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  1. One area where I've departed from West Systems is in my adhesive usage. They suggest a cotton floc fibrous reinforcing filler in adhesive mixtures. It's their "403" filler. It's okay, but not as strong as my alternative of milled glass fibers (1/32 inch). Add it in to a suitable level and the strength is pretty stout. I also like to add a smaller amount of fumed silica to make the adhesive thixotropic. The glass fibers won't do that, and the mix may sag without the silica.

    BTW: Don Williams had an article in Pop Wood a few months ago on making "fake urushu" with super polished and pigmented (West) epoxy. If you don't have access, let me know and I can dig it out and send a copy. I'll need an e-mail address for that, if you're willing.

    Good luck.

  2. Stan:

    First: Careful about that "soak into the wood" business. It doesn't happen. Well, a bit on end grain, but not much. AFIK, it's a way to thin the resin a bit so that the price point can be met. Or something of that ilk. Unthinned resin and neat hardener are harder to work with, but it's all going to be there when it cures; there's no thinner evaporating away. A mist of acetone over the surface will help it level after spreading it on. Another technique is to pass a torch very lightly over the surface - which also helps if you get air bubbles in your mix.

    Second: If one allows the varnish to crack, it's been neglected for a lot too long. It's no longer a uv barrier and the epoxy has begun to degrade. It may protect the substrate a bit, but the cosmetics go fairly quickly and can't readily be recovered. Not recommended.

    More follows.
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    Thanks for the insight. I will check out West Systems website.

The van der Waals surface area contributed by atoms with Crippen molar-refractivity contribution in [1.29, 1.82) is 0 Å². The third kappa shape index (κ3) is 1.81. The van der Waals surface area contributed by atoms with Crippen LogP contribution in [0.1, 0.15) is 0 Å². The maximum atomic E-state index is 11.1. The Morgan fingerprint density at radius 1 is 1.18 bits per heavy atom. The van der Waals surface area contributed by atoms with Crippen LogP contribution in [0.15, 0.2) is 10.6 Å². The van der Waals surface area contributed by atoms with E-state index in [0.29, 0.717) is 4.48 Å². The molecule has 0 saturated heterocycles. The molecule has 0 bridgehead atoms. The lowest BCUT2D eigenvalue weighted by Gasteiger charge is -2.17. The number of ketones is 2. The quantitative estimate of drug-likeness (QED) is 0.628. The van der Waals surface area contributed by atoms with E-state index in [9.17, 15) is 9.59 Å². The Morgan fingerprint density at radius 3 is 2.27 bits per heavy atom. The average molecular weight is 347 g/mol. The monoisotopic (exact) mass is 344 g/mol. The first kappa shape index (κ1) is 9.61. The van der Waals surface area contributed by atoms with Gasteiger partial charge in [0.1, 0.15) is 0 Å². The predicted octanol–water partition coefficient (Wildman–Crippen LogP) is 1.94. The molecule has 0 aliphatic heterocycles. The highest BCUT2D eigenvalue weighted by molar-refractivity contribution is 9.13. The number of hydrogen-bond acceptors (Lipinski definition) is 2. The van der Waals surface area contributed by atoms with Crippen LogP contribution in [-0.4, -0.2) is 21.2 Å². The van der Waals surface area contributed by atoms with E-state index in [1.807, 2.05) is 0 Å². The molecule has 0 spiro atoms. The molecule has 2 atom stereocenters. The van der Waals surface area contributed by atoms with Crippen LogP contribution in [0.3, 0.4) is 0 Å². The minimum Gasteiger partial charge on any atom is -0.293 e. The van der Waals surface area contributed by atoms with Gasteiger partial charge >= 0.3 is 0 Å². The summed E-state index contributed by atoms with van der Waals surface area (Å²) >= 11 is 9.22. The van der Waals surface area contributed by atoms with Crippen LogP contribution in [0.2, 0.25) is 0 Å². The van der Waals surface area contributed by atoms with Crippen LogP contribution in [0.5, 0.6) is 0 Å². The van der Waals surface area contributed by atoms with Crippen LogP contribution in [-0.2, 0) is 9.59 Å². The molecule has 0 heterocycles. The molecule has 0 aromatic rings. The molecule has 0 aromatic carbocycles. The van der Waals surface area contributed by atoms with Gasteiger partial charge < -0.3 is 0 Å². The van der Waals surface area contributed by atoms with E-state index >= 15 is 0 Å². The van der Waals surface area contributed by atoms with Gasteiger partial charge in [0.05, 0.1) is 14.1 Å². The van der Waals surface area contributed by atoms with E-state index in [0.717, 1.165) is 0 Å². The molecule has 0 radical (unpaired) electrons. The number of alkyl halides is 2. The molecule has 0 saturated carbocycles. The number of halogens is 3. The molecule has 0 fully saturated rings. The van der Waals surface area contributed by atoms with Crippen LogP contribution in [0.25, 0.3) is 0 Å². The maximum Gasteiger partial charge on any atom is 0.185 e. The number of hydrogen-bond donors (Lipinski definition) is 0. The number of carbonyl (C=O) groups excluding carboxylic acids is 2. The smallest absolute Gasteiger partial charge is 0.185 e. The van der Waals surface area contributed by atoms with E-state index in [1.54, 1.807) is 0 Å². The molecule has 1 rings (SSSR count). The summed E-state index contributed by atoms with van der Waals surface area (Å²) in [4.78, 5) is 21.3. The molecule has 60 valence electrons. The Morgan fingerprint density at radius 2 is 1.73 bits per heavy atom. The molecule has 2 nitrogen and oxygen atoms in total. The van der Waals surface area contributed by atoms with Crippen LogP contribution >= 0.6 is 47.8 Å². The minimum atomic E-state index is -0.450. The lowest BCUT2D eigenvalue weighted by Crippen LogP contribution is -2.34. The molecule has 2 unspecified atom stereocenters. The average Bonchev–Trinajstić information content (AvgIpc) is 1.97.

I had read a blog where the guy was using the penetrating epoxy sealer on exterior wood to soak into the wood, and then topcoat it with marine varnish. The reasons he gave were that the epoxy would not be a surface coating, and would receive less exposure to UV, but would provide a stronger sealer/primer effect for the marine varnish. It seemed like an interesting solution since marine varnish needs to be replaced every few years as you mentioned, but even after the varnish cracked, the sealer would contine to provide some protection. I just wondered if it worked that way in the real world. Thanks for your insight.
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    What do you think of penetrating epoxy sealers like Smith’s or TotalBoat’s for furniture exposed to weather? I have never used it, but have a client that needs exterior benches for which this material was recommended. Manufacturers are all hype. If you have experience, please give me a thumbs-up or down

    Thanks, Stan
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Jim Waldron


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